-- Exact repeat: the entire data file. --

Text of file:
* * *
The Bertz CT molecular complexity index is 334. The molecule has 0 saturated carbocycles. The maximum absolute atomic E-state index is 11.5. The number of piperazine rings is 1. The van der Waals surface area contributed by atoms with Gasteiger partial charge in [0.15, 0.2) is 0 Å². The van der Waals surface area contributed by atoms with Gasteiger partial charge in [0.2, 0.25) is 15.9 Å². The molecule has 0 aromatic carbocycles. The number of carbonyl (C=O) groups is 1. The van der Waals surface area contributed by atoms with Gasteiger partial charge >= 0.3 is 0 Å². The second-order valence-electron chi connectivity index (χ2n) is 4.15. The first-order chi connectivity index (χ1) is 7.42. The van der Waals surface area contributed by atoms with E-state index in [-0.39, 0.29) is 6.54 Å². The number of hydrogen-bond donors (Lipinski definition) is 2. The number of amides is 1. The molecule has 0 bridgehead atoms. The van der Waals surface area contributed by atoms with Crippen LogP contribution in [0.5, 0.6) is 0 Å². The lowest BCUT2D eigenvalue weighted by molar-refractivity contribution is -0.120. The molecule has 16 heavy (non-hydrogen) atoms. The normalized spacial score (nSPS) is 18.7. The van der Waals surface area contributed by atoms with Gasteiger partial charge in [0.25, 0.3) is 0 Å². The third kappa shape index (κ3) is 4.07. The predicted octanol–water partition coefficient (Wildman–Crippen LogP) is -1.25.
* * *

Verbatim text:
The Bertz CT molecular complexity index is 334. The molecule has 0 saturated carbocycles. The maximum absolute atomic E-state index is 11.5. The number of piperazine rings is 1. The van der Waals surface area contributed by atoms with Gasteiger partial charge in [0.15, 0.2) is 0 Å². The van der Waals surface area contributed by atoms with Gasteiger partial charge in [0.2, 0.25) is 15.9 Å². The molecule has 0 aromatic carbocycles. The number of carbonyl (C=O) groups is 1. The van der Waals surface area contributed by atoms with Gasteiger partial charge >= 0.3 is 0 Å². The second-order valence-electron chi connectivity index (χ2n) is 4.15. The first-order chi connectivity index (χ1) is 7.42. The van der Waals surface area contributed by atoms with E-state index in [-0.39, 0.29) is 6.54 Å². The number of hydrogen-bond donors (Lipinski definition) is 2. The number of amides is 1. The molecule has 0 bridgehead atoms. The van der Waals surface area contributed by atoms with Crippen LogP contribution in [0.5, 0.6) is 0 Å². The lowest BCUT2D eigenvalue weighted by molar-refractivity contribution is -0.120. The molecule has 16 heavy (non-hydrogen) atoms. The normalized spacial score (nSPS) is 18.7. The van der Waals surface area contributed by atoms with Gasteiger partial charge in [0.25, 0.3) is 0 Å². The third kappa shape index (κ3) is 4.07. The predicted octanol–water partition coefficient (Wildman–Crippen LogP) is -1.25.